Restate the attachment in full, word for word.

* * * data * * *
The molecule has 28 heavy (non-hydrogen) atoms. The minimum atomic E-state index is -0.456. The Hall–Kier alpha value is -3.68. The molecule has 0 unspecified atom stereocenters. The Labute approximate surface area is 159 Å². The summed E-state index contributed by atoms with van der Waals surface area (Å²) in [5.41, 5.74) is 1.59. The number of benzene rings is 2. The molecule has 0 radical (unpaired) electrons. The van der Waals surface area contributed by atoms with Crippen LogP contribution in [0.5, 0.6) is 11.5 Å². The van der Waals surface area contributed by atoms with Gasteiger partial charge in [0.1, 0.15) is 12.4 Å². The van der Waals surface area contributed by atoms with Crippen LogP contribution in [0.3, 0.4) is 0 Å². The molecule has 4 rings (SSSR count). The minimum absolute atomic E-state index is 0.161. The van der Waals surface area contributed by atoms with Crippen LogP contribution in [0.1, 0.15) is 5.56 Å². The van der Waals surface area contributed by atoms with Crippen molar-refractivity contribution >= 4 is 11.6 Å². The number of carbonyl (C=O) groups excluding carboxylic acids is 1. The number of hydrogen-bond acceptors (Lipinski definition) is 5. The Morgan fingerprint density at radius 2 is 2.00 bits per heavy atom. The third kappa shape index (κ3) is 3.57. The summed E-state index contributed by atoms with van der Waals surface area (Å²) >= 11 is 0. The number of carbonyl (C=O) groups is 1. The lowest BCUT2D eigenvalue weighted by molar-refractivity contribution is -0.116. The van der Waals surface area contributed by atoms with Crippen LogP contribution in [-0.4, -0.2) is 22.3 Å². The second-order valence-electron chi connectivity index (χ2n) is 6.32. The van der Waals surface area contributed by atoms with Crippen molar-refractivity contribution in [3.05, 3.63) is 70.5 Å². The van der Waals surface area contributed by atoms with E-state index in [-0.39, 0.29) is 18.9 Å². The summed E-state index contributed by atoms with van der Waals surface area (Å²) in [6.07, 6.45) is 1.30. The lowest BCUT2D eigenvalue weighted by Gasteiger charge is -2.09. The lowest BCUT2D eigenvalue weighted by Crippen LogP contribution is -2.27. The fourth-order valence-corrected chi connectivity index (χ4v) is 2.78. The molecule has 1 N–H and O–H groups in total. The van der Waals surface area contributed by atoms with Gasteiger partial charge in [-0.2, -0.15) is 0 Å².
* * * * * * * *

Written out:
The molecule has 28 heavy (non-hydrogen) atoms. The minimum atomic E-state index is -0.456. The Hall–Kier alpha value is -3.68. The molecule has 0 unspecified atom stereocenters. The Labute approximate surface area is 159 Å². The summed E-state index contributed by atoms with van der Waals surface area (Å²) in [5.41, 5.74) is 1.59. The number of benzene rings is 2. The molecule has 0 radical (unpaired) electrons. The van der Waals surface area contributed by atoms with Crippen LogP contribution in [0.5, 0.6) is 11.5 Å². The van der Waals surface area contributed by atoms with Gasteiger partial charge in [0.1, 0.15) is 12.4 Å². The van der Waals surface area contributed by atoms with Crippen LogP contribution in [0.3, 0.4) is 0 Å². The molecule has 4 rings (SSSR count). The minimum absolute atomic E-state index is 0.161. The van der Waals surface area contributed by atoms with Crippen LogP contribution in [0.1, 0.15) is 5.56 Å². The van der Waals surface area contributed by atoms with Crippen molar-refractivity contribution >= 4 is 11.6 Å². The number of carbonyl (C=O) groups excluding carboxylic acids is 1. The number of hydrogen-bond acceptors (Lipinski definition) is 5. The Morgan fingerprint density at radius 2 is 2.00 bits per heavy atom. The third kappa shape index (κ3) is 3.57. The summed E-state index contributed by atoms with van der Waals surface area (Å²) >= 11 is 0. The number of carbonyl (C=O) groups is 1. The lowest BCUT2D eigenvalue weighted by molar-refractivity contribution is -0.116. The van der Waals surface area contributed by atoms with Crippen LogP contribution in [-0.4, -0.2) is 22.3 Å². The second-order valence-electron chi connectivity index (χ2n) is 6.32. The van der Waals surface area contributed by atoms with Crippen molar-refractivity contribution in [3.05, 3.63) is 70.5 Å². The van der Waals surface area contributed by atoms with E-state index in [-0.39, 0.29) is 18.9 Å². The summed E-state index contributed by atoms with van der Waals surface area (Å²) in [6.07, 6.45) is 1.30. The lowest BCUT2D eigenvalue weighted by Gasteiger charge is -2.09. The lowest BCUT2D eigenvalue weighted by Crippen LogP contribution is -2.27. The fourth-order valence-corrected chi connectivity index (χ4v) is 2.78. The molecule has 1 N–H and O–H groups in total. The van der Waals surface area contributed by atoms with Gasteiger partial charge in [-0.2, -0.15) is 0 Å².